In a time when food production has been exponentially increased as compared to the past years, what comes as a surprise is that food insecurity among people has also seen a major boost. Despite the increased production of foodgrains to meet the increasing demand, we have never witnessed food insecurity of this level before. Surveys indicated how some households reduced the size of meals or skipped some altogether because there was not enough money for food. In a country where this problem was already severe and extremely prevalent, what aggravated the situation, even more, was the COVID- 19 pandemic.
The whole world seemed to have come to a standstill when the first wave of Covid hit us. The fear and the uncertainty of the situation made people apprehensive. Nationwide lockdowns were observed in many parts of the world which indeed were necessary to curb the spread of this virus. We witnessed how the situation got out of control despite these measures. What ensued was a sudden rise in the unemployment rate. People involved in the service sector were especially hit hard when they lost their jobs. It is important to understand how this affected India, a country that already had high unemployment rates and a population struggling with food security. Needless to say, COVID-19 ended up pushing many vulnerable families over the brink when it came to having food security.
This unfolding crisis had a detrimental impact on the existing food systems and ended up disrupting the supply chains that were in place. This majorly reduced people’s ability to access food. With the slowdown of the economy at the global level, we observed a high price being placed on food along with reduced income for people which rendered a vast number of people helpless and unable to buy food. Along with the inflating prices and the challenges to food distribution, the quality of food was also severely affected. The major disruption in the food systems gave way to widespread hunger, varying from moderate to severe.
Now that we’re hit by the second wave of Covid-19, which is an unfolding crisis, it is extremely important to move towards sustainable food systems, which will guarantee food and nutrition security to people and ensure that they get healthy diets. “ No Hunger” is a Sustainable Development Goal, and it is high time that we learn from the past situations and work for the realization of sustainable food systems.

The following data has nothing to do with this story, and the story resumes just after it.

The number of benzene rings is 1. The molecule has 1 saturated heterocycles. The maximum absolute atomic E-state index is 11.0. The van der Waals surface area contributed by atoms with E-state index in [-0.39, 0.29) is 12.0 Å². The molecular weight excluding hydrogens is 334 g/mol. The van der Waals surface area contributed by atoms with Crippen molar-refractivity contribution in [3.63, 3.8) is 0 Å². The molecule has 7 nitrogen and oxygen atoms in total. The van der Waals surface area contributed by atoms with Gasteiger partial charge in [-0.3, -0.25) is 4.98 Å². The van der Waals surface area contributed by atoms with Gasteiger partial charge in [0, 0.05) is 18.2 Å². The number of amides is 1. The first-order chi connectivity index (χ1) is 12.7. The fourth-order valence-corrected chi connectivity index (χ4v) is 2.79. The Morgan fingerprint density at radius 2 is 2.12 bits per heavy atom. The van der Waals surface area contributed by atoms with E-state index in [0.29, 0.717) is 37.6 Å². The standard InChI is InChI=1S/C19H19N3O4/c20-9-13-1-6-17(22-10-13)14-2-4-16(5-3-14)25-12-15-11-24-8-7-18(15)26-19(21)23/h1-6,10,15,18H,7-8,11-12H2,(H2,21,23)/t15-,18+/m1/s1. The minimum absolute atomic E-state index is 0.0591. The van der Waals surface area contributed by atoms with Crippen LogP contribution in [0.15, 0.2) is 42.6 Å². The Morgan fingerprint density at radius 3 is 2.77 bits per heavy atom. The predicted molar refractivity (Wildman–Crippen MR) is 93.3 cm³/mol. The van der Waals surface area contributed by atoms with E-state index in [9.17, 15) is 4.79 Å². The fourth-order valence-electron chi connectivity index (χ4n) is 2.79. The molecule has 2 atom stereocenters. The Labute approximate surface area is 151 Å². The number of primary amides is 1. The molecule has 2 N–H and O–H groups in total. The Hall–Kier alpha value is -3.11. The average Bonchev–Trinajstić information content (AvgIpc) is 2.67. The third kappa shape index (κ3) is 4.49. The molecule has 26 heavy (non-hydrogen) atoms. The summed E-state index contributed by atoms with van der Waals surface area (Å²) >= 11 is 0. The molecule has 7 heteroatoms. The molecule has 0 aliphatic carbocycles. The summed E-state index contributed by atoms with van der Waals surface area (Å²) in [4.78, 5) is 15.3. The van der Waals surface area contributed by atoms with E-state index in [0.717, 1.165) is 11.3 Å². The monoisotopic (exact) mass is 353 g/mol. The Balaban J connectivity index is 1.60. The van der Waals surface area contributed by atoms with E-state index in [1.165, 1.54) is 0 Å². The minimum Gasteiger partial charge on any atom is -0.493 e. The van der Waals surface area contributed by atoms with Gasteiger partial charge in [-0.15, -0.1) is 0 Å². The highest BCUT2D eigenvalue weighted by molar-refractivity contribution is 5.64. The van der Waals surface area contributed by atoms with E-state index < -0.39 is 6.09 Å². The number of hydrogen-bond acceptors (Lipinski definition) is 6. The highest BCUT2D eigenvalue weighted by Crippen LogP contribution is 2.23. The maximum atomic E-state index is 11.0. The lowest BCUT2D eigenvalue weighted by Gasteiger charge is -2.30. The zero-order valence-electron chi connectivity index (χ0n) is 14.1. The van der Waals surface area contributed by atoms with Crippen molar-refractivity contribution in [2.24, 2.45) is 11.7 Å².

In 2020, we came across images of people hoarding food, empty shelves at supermarkets, and long queues outside food banks which were a clear indication of how important food systems are to sustain our lives and dysfunctional they have become especially during these unprecedented times.
But what we must also realize is that the challenges of the food system are not just limited to the availability and distribution of food. Malnourished and immuno-depressed people have been placed at a much higher risk and along with this, being obese or overweight has also led to increased vulnerability to diseases, either directly or indirectly. These issues stem from having an improper, imbalanced diet, which are all challenges to a sustainable food system.
As we continuously look for solutions to rebuild the society and its systems after the collapse we have faced due to this pandemic, it is necessary that we take steps to ensure food security and adopt sustainable food systems. Ensuring the efficiency of food distribution channels would go a long way in this regard. Continuous steps to encourage and empower small-scale producers will also help us in achieving this target, especially in rural areas. Curbing the overconsumption of highly processed food especially in developed countries and improving access to food in developing ones will serve as tools to look into the aspect of an imbalanced diet.
Thus, we must make conscientious efforts to adopt a sustainable food security system that will ensure food and nutrition security to each and everyone, while successfully moving towards the Sustainable Development Goal of “ No Hunger.”